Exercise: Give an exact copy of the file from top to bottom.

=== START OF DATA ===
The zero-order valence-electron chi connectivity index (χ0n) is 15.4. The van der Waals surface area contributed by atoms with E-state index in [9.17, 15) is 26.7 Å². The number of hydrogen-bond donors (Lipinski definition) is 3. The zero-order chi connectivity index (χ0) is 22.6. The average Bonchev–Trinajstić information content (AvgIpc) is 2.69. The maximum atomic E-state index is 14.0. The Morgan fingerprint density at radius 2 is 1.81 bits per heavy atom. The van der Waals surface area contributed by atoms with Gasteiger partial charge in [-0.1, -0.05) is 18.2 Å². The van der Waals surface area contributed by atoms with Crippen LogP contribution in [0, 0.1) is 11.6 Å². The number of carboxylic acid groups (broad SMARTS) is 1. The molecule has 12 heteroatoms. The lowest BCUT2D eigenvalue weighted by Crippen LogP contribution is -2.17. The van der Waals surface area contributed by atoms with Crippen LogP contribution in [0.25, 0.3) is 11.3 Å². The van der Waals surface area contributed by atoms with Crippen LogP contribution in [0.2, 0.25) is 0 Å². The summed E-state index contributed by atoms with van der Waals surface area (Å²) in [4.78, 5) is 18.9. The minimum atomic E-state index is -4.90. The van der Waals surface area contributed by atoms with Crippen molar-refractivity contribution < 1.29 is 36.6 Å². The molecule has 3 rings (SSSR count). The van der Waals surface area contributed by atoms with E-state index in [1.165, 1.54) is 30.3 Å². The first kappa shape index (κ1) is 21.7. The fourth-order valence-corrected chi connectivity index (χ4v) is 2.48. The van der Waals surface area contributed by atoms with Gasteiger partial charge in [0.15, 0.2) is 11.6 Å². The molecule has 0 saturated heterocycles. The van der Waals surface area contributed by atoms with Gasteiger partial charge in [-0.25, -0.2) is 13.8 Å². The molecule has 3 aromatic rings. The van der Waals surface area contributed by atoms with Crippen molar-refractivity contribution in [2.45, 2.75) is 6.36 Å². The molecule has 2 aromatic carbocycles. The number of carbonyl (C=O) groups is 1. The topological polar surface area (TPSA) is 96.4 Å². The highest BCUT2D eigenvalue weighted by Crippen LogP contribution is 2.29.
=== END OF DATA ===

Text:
The zero-order valence-electron chi connectivity index (χ0n) is 15.4. The van der Waals surface area contributed by atoms with E-state index in [9.17, 15) is 26.7 Å². The number of hydrogen-bond donors (Lipinski definition) is 3. The zero-order chi connectivity index (χ0) is 22.6. The average Bonchev–Trinajstić information content (AvgIpc) is 2.69. The maximum atomic E-state index is 14.0. The Morgan fingerprint density at radius 2 is 1.81 bits per heavy atom. The van der Waals surface area contributed by atoms with Gasteiger partial charge in [-0.1, -0.05) is 18.2 Å². The van der Waals surface area contributed by atoms with Crippen LogP contribution in [0, 0.1) is 11.6 Å². The number of carboxylic acid groups (broad SMARTS) is 1. The molecule has 12 heteroatoms. The lowest BCUT2D eigenvalue weighted by Crippen LogP contribution is -2.17. The van der Waals surface area contributed by atoms with Crippen LogP contribution in [0.25, 0.3) is 11.3 Å². The van der Waals surface area contributed by atoms with Crippen LogP contribution in [0.2, 0.25) is 0 Å². The summed E-state index contributed by atoms with van der Waals surface area (Å²) in [4.78, 5) is 18.9. The minimum atomic E-state index is -4.90. The van der Waals surface area contributed by atoms with Crippen molar-refractivity contribution < 1.29 is 36.6 Å². The molecule has 3 rings (SSSR count). The van der Waals surface area contributed by atoms with E-state index in [1.165, 1.54) is 30.3 Å². The first kappa shape index (κ1) is 21.7. The fourth-order valence-corrected chi connectivity index (χ4v) is 2.48. The van der Waals surface area contributed by atoms with Gasteiger partial charge in [0.15, 0.2) is 11.6 Å². The molecule has 0 saturated heterocycles. The van der Waals surface area contributed by atoms with Gasteiger partial charge in [-0.25, -0.2) is 13.8 Å². The molecule has 3 aromatic rings. The van der Waals surface area contributed by atoms with Crippen molar-refractivity contribution in [2.45, 2.75) is 6.36 Å². The molecule has 2 aromatic carbocycles. The number of carbonyl (C=O) groups is 1. The topological polar surface area (TPSA) is 96.4 Å². The highest BCUT2D eigenvalue weighted by Crippen LogP contribution is 2.29.